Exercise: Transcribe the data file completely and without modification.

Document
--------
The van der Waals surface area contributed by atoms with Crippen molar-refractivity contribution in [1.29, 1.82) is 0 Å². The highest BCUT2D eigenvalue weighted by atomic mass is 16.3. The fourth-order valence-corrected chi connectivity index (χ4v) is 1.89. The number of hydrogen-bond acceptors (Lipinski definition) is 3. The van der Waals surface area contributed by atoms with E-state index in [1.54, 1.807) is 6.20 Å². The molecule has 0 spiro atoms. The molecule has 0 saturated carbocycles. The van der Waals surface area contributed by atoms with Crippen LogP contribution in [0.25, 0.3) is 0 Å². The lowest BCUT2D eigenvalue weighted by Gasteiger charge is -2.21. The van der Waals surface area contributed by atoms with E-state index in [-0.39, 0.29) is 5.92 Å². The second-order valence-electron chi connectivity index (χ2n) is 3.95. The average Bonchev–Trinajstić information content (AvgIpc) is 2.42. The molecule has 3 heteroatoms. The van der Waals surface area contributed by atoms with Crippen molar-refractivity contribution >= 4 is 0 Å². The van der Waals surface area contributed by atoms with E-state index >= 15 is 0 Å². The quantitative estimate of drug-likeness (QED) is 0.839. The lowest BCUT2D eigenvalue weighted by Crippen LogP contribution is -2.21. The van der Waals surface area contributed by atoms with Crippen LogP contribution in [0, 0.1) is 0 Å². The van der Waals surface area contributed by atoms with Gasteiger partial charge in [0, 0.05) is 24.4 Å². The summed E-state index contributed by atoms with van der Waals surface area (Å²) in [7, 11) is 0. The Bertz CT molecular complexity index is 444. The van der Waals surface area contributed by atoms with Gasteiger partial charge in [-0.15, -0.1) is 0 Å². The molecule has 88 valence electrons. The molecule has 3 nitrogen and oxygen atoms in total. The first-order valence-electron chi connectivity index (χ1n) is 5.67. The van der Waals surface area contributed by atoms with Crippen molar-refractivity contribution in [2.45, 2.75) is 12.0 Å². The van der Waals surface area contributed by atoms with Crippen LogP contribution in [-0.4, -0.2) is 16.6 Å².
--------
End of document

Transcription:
The van der Waals surface area contributed by atoms with Crippen molar-refractivity contribution in [1.29, 1.82) is 0 Å². The highest BCUT2D eigenvalue weighted by atomic mass is 16.3. The fourth-order valence-corrected chi connectivity index (χ4v) is 1.89. The number of hydrogen-bond acceptors (Lipinski definition) is 3. The van der Waals surface area contributed by atoms with E-state index in [1.54, 1.807) is 6.20 Å². The molecule has 0 spiro atoms. The molecule has 0 saturated carbocycles. The van der Waals surface area contributed by atoms with Crippen LogP contribution in [0.25, 0.3) is 0 Å². The lowest BCUT2D eigenvalue weighted by Gasteiger charge is -2.21. The van der Waals surface area contributed by atoms with E-state index in [-0.39, 0.29) is 5.92 Å². The second-order valence-electron chi connectivity index (χ2n) is 3.95. The average Bonchev–Trinajstić information content (AvgIpc) is 2.42. The molecule has 3 heteroatoms. The van der Waals surface area contributed by atoms with Crippen molar-refractivity contribution >= 4 is 0 Å². The van der Waals surface area contributed by atoms with E-state index >= 15 is 0 Å². The quantitative estimate of drug-likeness (QED) is 0.839. The lowest BCUT2D eigenvalue weighted by Crippen LogP contribution is -2.21. The van der Waals surface area contributed by atoms with Crippen LogP contribution in [0, 0.1) is 0 Å². The van der Waals surface area contributed by atoms with Gasteiger partial charge in [0, 0.05) is 24.4 Å². The summed E-state index contributed by atoms with van der Waals surface area (Å²) in [7, 11) is 0. The Bertz CT molecular complexity index is 444. The van der Waals surface area contributed by atoms with Gasteiger partial charge in [-0.15, -0.1) is 0 Å². The molecule has 88 valence electrons. The molecule has 3 nitrogen and oxygen atoms in total. The first-order valence-electron chi connectivity index (χ1n) is 5.67. The van der Waals surface area contributed by atoms with Crippen molar-refractivity contribution in [2.45, 2.75) is 12.0 Å². The van der Waals surface area contributed by atoms with Crippen LogP contribution in [-0.4, -0.2) is 16.6 Å².